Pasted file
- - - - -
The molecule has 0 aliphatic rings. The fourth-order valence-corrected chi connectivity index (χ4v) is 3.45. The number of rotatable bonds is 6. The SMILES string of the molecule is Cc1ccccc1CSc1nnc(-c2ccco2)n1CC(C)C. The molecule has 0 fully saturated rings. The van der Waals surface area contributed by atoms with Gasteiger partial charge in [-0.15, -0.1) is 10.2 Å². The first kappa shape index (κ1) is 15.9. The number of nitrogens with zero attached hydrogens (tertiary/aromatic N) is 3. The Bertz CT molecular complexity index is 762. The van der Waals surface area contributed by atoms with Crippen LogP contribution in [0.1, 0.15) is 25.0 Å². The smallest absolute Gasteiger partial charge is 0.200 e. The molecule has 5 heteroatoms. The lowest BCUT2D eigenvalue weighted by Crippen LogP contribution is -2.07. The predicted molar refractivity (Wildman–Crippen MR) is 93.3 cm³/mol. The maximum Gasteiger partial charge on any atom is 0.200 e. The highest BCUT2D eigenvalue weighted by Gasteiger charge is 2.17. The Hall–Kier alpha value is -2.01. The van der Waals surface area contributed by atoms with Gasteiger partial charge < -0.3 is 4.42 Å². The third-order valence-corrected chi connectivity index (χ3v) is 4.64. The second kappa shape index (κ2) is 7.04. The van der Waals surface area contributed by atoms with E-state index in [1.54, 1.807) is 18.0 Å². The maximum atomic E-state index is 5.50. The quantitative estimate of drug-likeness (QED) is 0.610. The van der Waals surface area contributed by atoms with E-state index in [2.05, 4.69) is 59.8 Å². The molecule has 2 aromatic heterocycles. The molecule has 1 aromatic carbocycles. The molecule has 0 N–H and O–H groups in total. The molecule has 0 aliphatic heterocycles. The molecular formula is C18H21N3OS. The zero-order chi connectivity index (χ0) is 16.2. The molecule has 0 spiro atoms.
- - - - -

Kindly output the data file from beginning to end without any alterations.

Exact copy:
The molecule has 0 aliphatic rings. The fourth-order valence-corrected chi connectivity index (χ4v) is 3.45. The number of rotatable bonds is 6. The SMILES string of the molecule is Cc1ccccc1CSc1nnc(-c2ccco2)n1CC(C)C. The molecule has 0 fully saturated rings. The van der Waals surface area contributed by atoms with Gasteiger partial charge in [-0.15, -0.1) is 10.2 Å². The first kappa shape index (κ1) is 15.9. The number of nitrogens with zero attached hydrogens (tertiary/aromatic N) is 3. The Bertz CT molecular complexity index is 762. The van der Waals surface area contributed by atoms with Crippen LogP contribution in [0.1, 0.15) is 25.0 Å². The smallest absolute Gasteiger partial charge is 0.200 e. The molecule has 5 heteroatoms. The lowest BCUT2D eigenvalue weighted by Crippen LogP contribution is -2.07. The predicted molar refractivity (Wildman–Crippen MR) is 93.3 cm³/mol. The maximum Gasteiger partial charge on any atom is 0.200 e. The highest BCUT2D eigenvalue weighted by Gasteiger charge is 2.17. The Hall–Kier alpha value is -2.01. The van der Waals surface area contributed by atoms with Gasteiger partial charge < -0.3 is 4.42 Å². The third-order valence-corrected chi connectivity index (χ3v) is 4.64. The second kappa shape index (κ2) is 7.04. The van der Waals surface area contributed by atoms with E-state index in [1.54, 1.807) is 18.0 Å². The maximum atomic E-state index is 5.50. The quantitative estimate of drug-likeness (QED) is 0.610. The van der Waals surface area contributed by atoms with E-state index in [2.05, 4.69) is 59.8 Å². The molecule has 2 aromatic heterocycles. The molecule has 1 aromatic carbocycles. The molecule has 0 N–H and O–H groups in total. The molecule has 0 aliphatic heterocycles. The molecular formula is C18H21N3OS. The zero-order chi connectivity index (χ0) is 16.2. The molecule has 0 spiro atoms.